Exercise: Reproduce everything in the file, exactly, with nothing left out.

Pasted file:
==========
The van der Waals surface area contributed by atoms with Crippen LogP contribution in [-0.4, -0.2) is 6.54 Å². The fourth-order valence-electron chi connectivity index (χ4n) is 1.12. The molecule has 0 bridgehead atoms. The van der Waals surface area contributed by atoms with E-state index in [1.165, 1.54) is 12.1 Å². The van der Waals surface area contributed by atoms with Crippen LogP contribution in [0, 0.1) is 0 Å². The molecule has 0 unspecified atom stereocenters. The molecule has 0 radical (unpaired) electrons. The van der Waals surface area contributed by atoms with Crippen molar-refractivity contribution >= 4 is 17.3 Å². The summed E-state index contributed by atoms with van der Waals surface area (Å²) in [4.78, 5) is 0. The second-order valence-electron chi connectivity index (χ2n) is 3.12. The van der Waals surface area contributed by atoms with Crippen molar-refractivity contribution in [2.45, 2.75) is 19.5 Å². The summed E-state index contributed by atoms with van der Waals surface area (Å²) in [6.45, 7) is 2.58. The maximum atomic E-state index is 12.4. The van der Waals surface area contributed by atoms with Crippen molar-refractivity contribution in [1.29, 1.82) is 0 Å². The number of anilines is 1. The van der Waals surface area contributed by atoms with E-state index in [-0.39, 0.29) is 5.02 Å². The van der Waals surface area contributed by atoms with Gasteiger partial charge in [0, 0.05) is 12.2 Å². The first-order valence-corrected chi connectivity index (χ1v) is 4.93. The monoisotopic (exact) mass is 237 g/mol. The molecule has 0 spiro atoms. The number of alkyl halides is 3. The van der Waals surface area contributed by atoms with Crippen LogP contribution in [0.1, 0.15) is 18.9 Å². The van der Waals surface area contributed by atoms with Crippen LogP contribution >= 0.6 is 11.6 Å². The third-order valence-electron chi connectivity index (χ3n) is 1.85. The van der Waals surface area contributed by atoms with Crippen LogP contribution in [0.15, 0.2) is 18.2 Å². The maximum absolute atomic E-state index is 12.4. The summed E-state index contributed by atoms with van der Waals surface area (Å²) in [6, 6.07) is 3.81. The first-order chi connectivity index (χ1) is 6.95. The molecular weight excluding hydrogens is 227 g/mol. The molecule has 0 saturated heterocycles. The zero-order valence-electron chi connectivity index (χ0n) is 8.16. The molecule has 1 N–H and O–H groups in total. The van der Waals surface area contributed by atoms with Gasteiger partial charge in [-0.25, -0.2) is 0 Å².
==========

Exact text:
The van der Waals surface area contributed by atoms with Crippen LogP contribution in [-0.4, -0.2) is 6.54 Å². The fourth-order valence-electron chi connectivity index (χ4n) is 1.12. The molecule has 0 bridgehead atoms. The van der Waals surface area contributed by atoms with E-state index in [1.165, 1.54) is 12.1 Å². The van der Waals surface area contributed by atoms with Crippen LogP contribution in [0, 0.1) is 0 Å². The molecule has 0 unspecified atom stereocenters. The molecule has 0 radical (unpaired) electrons. The van der Waals surface area contributed by atoms with Crippen molar-refractivity contribution >= 4 is 17.3 Å². The summed E-state index contributed by atoms with van der Waals surface area (Å²) in [4.78, 5) is 0. The second-order valence-electron chi connectivity index (χ2n) is 3.12. The van der Waals surface area contributed by atoms with Crippen molar-refractivity contribution in [2.45, 2.75) is 19.5 Å². The summed E-state index contributed by atoms with van der Waals surface area (Å²) in [6.45, 7) is 2.58. The maximum atomic E-state index is 12.4. The van der Waals surface area contributed by atoms with Crippen molar-refractivity contribution in [1.29, 1.82) is 0 Å². The number of anilines is 1. The van der Waals surface area contributed by atoms with E-state index in [-0.39, 0.29) is 5.02 Å². The van der Waals surface area contributed by atoms with Gasteiger partial charge in [0, 0.05) is 12.2 Å². The first-order valence-corrected chi connectivity index (χ1v) is 4.93. The monoisotopic (exact) mass is 237 g/mol. The molecule has 0 spiro atoms. The number of alkyl halides is 3. The van der Waals surface area contributed by atoms with Crippen LogP contribution in [0.1, 0.15) is 18.9 Å². The van der Waals surface area contributed by atoms with Crippen LogP contribution >= 0.6 is 11.6 Å². The third-order valence-electron chi connectivity index (χ3n) is 1.85. The van der Waals surface area contributed by atoms with Crippen LogP contribution in [0.15, 0.2) is 18.2 Å². The maximum absolute atomic E-state index is 12.4. The summed E-state index contributed by atoms with van der Waals surface area (Å²) in [6, 6.07) is 3.81. The first-order chi connectivity index (χ1) is 6.95. The molecular weight excluding hydrogens is 227 g/mol. The molecule has 0 saturated heterocycles. The zero-order valence-electron chi connectivity index (χ0n) is 8.16. The molecule has 1 N–H and O–H groups in total. The van der Waals surface area contributed by atoms with Gasteiger partial charge in [-0.25, -0.2) is 0 Å².